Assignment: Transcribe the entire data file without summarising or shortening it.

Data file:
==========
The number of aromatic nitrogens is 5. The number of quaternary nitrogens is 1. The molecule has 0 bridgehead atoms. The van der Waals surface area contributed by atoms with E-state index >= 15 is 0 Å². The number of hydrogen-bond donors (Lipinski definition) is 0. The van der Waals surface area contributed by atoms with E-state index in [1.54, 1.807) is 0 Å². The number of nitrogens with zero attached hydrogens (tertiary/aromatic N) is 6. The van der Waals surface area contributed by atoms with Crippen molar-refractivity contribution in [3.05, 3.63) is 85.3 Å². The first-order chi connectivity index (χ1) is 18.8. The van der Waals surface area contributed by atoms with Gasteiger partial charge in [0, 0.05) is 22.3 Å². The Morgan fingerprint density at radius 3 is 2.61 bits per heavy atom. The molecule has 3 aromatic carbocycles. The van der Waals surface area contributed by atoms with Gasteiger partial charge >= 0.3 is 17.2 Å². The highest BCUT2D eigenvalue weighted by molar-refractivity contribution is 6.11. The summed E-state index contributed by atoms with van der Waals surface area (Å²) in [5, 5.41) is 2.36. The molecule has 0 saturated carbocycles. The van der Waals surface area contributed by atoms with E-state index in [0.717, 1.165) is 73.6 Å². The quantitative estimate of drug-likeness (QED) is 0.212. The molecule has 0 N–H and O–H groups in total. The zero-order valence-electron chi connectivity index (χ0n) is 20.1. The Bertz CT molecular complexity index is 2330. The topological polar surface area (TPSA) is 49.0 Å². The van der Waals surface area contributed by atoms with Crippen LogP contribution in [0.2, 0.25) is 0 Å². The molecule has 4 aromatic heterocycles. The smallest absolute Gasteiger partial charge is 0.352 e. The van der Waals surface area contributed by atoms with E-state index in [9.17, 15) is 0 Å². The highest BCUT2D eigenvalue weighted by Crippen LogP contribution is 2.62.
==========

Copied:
The number of aromatic nitrogens is 5. The number of quaternary nitrogens is 1. The molecule has 0 bridgehead atoms. The van der Waals surface area contributed by atoms with E-state index >= 15 is 0 Å². The number of hydrogen-bond donors (Lipinski definition) is 0. The van der Waals surface area contributed by atoms with E-state index in [1.54, 1.807) is 0 Å². The number of nitrogens with zero attached hydrogens (tertiary/aromatic N) is 6. The van der Waals surface area contributed by atoms with Crippen molar-refractivity contribution in [3.05, 3.63) is 85.3 Å². The first-order chi connectivity index (χ1) is 18.8. The van der Waals surface area contributed by atoms with Gasteiger partial charge in [0, 0.05) is 22.3 Å². The Morgan fingerprint density at radius 3 is 2.61 bits per heavy atom. The molecule has 3 aromatic carbocycles. The van der Waals surface area contributed by atoms with Gasteiger partial charge >= 0.3 is 17.2 Å². The highest BCUT2D eigenvalue weighted by molar-refractivity contribution is 6.11. The summed E-state index contributed by atoms with van der Waals surface area (Å²) in [5, 5.41) is 2.36. The molecule has 0 saturated carbocycles. The van der Waals surface area contributed by atoms with E-state index in [0.717, 1.165) is 73.6 Å². The quantitative estimate of drug-likeness (QED) is 0.212. The molecule has 0 N–H and O–H groups in total. The zero-order valence-electron chi connectivity index (χ0n) is 20.1. The Bertz CT molecular complexity index is 2330. The topological polar surface area (TPSA) is 49.0 Å². The van der Waals surface area contributed by atoms with Crippen LogP contribution in [0.2, 0.25) is 0 Å². The molecule has 4 aromatic heterocycles. The smallest absolute Gasteiger partial charge is 0.352 e. The van der Waals surface area contributed by atoms with E-state index in [9.17, 15) is 0 Å². The highest BCUT2D eigenvalue weighted by Crippen LogP contribution is 2.62.